UNH Study: North Country Economy Still In Transition
More than 10 years since the 2008 recession, the North Country's economy is still considered to be in a transitional phase, according to a 10-year study by UNH's Carsey School of Public Policy published on Wednesday.
In this report, researchers measured regional changes in demographics and public perception of environmental, social and economic issues in Coös County and neighboring counties.
The report says progress has been made in the North Country when it comes to investing in early childhood resources, infrastructure projects and studying broadband access. However, the region is still grappling with changes it faced a decade ago, such as the decline of manufacturing, the rise of tourism and a growing elderly population.
Researchers concluded that the North Country shows major potential for improving the economy and raising the quality of life for residents, although growth has been slow.
A central characteristic of many towns in the North Country is a robust civic culture and tight-knit communities. This has also led researchers to find many residents with a strong sense to preserve the local environment and culture, which in some cases related to a resistance to economic development and change.
Eleanor Jaffee, one of the researchers of the report, says balancing development with environmental and cultural preservation is important for economic growth. In some instances, local towns can really benefit from teaming up with one another.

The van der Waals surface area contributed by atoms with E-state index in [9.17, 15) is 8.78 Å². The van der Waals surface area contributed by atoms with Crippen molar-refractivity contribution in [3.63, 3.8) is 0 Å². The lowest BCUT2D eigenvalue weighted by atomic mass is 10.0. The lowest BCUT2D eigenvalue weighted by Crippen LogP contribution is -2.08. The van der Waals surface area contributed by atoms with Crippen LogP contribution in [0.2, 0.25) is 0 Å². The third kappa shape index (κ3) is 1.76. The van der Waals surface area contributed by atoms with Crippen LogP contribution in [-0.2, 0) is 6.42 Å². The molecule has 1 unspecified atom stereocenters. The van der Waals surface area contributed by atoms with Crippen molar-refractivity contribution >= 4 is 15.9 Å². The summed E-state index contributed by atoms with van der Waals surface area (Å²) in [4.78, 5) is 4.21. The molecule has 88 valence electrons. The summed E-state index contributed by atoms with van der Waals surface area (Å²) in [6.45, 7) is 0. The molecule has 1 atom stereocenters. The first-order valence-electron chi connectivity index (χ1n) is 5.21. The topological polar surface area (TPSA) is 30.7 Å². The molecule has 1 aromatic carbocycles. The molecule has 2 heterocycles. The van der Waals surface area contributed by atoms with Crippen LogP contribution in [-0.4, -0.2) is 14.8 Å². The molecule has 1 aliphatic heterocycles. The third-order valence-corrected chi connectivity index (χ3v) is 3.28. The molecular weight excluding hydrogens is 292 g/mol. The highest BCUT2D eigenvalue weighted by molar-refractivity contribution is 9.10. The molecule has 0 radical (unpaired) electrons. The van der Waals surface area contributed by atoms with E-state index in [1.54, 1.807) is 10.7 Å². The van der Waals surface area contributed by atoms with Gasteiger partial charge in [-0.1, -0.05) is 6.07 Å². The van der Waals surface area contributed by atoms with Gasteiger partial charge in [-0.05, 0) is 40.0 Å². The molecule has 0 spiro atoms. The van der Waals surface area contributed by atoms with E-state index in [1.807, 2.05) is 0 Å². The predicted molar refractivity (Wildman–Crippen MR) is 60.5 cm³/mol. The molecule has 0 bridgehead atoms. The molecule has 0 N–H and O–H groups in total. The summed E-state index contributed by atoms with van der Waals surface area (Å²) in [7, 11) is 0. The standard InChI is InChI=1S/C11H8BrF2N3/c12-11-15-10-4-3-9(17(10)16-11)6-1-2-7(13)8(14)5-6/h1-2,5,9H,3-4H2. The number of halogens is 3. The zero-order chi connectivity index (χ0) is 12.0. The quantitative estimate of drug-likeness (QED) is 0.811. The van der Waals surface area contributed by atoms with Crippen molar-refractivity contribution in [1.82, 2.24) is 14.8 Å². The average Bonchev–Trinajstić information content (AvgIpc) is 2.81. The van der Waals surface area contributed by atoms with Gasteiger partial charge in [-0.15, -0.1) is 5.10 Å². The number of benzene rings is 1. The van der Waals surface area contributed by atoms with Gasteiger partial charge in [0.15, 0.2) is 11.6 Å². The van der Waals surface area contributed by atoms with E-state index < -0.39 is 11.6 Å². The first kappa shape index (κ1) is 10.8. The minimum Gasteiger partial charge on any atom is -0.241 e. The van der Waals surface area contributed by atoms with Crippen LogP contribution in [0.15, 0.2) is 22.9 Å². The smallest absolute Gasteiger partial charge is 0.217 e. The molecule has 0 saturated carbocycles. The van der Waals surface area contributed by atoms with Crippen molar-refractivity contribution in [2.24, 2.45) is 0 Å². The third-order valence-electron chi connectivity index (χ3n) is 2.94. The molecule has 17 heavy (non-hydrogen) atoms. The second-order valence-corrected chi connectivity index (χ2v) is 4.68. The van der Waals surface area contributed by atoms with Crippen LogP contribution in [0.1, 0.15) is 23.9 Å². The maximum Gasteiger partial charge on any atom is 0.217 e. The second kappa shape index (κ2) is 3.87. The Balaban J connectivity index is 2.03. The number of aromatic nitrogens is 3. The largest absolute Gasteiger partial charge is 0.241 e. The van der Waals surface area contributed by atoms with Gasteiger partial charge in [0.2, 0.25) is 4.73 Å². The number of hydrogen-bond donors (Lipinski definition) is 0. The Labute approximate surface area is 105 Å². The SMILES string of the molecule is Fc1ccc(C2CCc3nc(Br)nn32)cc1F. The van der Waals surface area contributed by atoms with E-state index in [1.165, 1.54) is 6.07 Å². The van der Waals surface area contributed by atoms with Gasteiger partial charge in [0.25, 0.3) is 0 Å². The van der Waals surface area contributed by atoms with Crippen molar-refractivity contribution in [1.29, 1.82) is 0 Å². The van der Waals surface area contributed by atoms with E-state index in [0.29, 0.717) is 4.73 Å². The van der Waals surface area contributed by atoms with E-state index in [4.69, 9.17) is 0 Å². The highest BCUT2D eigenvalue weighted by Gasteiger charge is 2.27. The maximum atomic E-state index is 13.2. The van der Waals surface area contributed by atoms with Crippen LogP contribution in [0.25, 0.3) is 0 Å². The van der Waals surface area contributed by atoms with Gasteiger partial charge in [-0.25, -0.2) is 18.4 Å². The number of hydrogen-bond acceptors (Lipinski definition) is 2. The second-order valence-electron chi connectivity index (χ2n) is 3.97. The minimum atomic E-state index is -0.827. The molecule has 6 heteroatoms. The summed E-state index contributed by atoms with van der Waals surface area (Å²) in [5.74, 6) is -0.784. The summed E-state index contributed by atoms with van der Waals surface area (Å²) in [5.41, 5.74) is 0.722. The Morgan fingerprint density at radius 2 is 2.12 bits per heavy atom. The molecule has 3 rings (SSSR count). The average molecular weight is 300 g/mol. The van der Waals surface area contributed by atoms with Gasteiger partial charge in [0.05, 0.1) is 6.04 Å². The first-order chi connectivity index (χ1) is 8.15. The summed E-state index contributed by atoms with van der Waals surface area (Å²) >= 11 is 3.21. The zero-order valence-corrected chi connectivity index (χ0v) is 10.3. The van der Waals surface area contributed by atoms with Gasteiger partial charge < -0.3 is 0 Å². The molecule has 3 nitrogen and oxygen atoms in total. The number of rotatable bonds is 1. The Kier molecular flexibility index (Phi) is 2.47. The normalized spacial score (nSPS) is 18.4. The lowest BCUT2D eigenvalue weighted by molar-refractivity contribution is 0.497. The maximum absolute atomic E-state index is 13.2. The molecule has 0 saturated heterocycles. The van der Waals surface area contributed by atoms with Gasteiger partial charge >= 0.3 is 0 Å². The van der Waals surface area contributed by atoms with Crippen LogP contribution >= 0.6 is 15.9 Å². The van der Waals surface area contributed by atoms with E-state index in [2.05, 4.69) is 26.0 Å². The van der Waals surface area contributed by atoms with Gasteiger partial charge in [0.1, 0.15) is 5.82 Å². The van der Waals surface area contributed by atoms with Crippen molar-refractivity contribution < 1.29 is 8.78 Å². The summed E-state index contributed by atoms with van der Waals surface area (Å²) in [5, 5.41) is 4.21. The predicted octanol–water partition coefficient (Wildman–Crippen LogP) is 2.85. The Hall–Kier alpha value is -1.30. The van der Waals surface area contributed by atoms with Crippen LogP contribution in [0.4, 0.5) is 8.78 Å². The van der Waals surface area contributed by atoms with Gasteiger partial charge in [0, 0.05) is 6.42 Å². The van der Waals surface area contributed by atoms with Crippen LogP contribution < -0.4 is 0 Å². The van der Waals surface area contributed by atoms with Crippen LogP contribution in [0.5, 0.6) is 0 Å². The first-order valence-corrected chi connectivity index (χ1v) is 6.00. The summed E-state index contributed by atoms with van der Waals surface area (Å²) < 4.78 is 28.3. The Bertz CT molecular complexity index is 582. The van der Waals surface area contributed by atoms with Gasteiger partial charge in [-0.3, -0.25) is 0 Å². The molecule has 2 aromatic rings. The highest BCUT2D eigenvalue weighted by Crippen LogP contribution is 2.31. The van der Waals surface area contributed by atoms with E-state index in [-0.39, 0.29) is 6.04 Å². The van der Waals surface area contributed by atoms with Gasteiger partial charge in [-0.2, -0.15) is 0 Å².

“Thinking regionally might have a big impact,” said Jaffee. “When you got such a small population that is distributed over a large area, it might not be possible to solve those problems just thinking locally.”
Regional collaboration can help strengthen the tourism economy, improve recreational amenities like bike trails, and make universal high-speed broadband more feasible.
Young People in the North Country
Another part of the study followed a group of young people growing up in the region into adulthood. Researchers tracked factors like community attachment, aspirations for the future, attitudes toward staying in the area for higher education or work and more.
Jaffee said young people in the region have a strong sense of community like many adults, but also see opportunity in development.
“There are things that [young people] would like to be different if they’re to stay for the longer term, but they are having a hard time really having a platform to make that case,” said Jaffee. “That can affect if they end up staying in the region later on.”
The study notes that if young people are given more say in a community’s decision-making, they are more inclined to return home, even after going to college outside of the region.